1775: When the American Revolutionary War broke out in 1775, the original colonies did not possess an army, but rather a scattered set of colonial militias, independent of each other. Recognizing that this would not be effective against the highly-organized and well-funded British forces, the Continental Congress created what was then known as the Continental Army and appointed George Washington as its leader. At the time, the Army was made up mostly of New Englanders and centered around Boston. More than 230,000 men served in the Continental Army, although never more than 48,000 at one time, and 13,000 at one place.

2020: As of April 30, there are currently 475,285 active duty American Army Soldiers serving across the world.

1775: At the time, Smallpox was the greatest threat to the forces, not warfare, with 17% of the men succumbing to the disease. Recognizing that disease would decimate the Army, Washington secretly had the Soldiers inoculated. It needed to be done in secrecy because the Soldiers would be incapacitated for a brief time after inoculation. His efforts would reduce smallpox deaths in the forces to only 1%.

2020: Today Army Medicine is on the frontline of the fight against the COVID-19 global pandemic, with the Army aiming for a vaccine by the end of 2020, Brig. Gen. Michael Talley, commander of the Army Medical Research and Development Command, said June 2.

1775: Another great challenge Washington faced was logistical, with a severely crippled supply chain, especially during the Valley Forge winter encampment of 1777-1778. The situation became so dire that Washington promoted Gen. Nathanael Greene as the new quartermaster. Greene’s efforts in revamping the inefficient supply system transformed the Continental Army.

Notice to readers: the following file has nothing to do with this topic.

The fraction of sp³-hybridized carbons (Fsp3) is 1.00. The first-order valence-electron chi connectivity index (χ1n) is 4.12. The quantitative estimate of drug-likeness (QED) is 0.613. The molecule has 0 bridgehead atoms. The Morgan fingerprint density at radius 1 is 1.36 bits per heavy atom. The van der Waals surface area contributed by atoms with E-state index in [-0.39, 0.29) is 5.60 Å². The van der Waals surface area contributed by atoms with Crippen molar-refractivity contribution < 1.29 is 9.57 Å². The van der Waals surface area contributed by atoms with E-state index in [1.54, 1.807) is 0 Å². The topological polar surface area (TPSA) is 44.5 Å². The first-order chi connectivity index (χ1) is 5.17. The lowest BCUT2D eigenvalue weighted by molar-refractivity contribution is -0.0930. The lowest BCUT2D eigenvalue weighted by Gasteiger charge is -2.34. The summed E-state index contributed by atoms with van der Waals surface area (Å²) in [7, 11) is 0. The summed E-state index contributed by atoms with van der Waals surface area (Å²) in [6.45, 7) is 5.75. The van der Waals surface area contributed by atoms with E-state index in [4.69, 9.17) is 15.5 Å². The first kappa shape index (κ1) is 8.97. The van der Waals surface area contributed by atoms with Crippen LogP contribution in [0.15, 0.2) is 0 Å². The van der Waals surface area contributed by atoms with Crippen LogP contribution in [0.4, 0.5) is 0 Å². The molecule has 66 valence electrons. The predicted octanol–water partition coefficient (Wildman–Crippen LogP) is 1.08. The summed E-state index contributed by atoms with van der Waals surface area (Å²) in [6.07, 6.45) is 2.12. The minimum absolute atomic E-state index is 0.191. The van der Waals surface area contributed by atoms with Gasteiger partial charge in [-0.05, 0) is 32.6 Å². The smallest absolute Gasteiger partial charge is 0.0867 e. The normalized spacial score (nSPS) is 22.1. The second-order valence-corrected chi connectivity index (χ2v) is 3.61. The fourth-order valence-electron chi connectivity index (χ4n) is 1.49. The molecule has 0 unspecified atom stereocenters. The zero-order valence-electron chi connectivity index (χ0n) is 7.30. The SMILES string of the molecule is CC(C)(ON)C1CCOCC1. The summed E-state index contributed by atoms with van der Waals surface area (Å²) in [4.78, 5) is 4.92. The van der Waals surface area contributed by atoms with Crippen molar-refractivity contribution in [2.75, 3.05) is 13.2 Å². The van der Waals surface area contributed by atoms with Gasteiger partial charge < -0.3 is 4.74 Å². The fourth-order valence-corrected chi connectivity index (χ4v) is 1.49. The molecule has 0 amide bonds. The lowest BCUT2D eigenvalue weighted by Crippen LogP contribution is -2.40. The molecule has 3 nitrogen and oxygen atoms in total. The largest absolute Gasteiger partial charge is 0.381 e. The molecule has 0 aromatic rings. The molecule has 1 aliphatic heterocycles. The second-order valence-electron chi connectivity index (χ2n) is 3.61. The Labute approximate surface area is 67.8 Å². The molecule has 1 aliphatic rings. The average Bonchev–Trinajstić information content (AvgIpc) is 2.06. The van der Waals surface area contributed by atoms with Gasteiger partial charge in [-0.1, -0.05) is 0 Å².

2020: The Army Materiel Command, headquartered at Redstone, heads the Army’s logistics. It is present in all 50 states and 150 countries, and has an annual budget of $50 billion.

1775: The most important weapon during the Revolutionary War was the musket, with a bayonet attached to its end, which was only effective in hitting a target within 100 yards.

2020: The Army has requested funding in its 2021 budget for the MRAD Mk22, which will allow Army snipers to shoot up to 1,500 meters.

1775: While women were not allowed to serve in combat in 1775 when the Continental Army was formed, they served an essential part. Women spearheaded the domestic production efforts and

also tended to wounded Soldiers on

the battlefront.

2020: The Army’s first female four-star general, Gen. Ann Dunwoody, received her fourth star in 2008 and named commander of Army Materiel Command, which she would lead until her retirement 2012. Around 75,000 women serve on active duty today.

1775: Soon after assuming the role of commander in chief of the Continental Army, Washington signed an order forbidding the recruitment of blacks, although black men had served in militias and previous battles. The British saw an opportunity and offered freedom to any slave who ran away to join British forces. However, Washington still wasn’t convinced to recruit and free slaves until becoming desperate for Soldiers. Historians believe that 10 to 15% of the Continental Army was made up of black Soldiers.

Although their service was critical to winning the Revolutionary War,

afterwards Congress passed laws

forbidding blacks to serve in the

military.

2020: As of the Demographics Profile's most recent numbers, 32.6% of the active-duty Army is black or African American, Asian, American Indian or Alaska native, native Hawaiian or other Pacific Islander, multi-racial, and other.

Information provided by Defense Manpower Data Center, Mount Vernon, Army.mil, Military Source, and battlefields.org.

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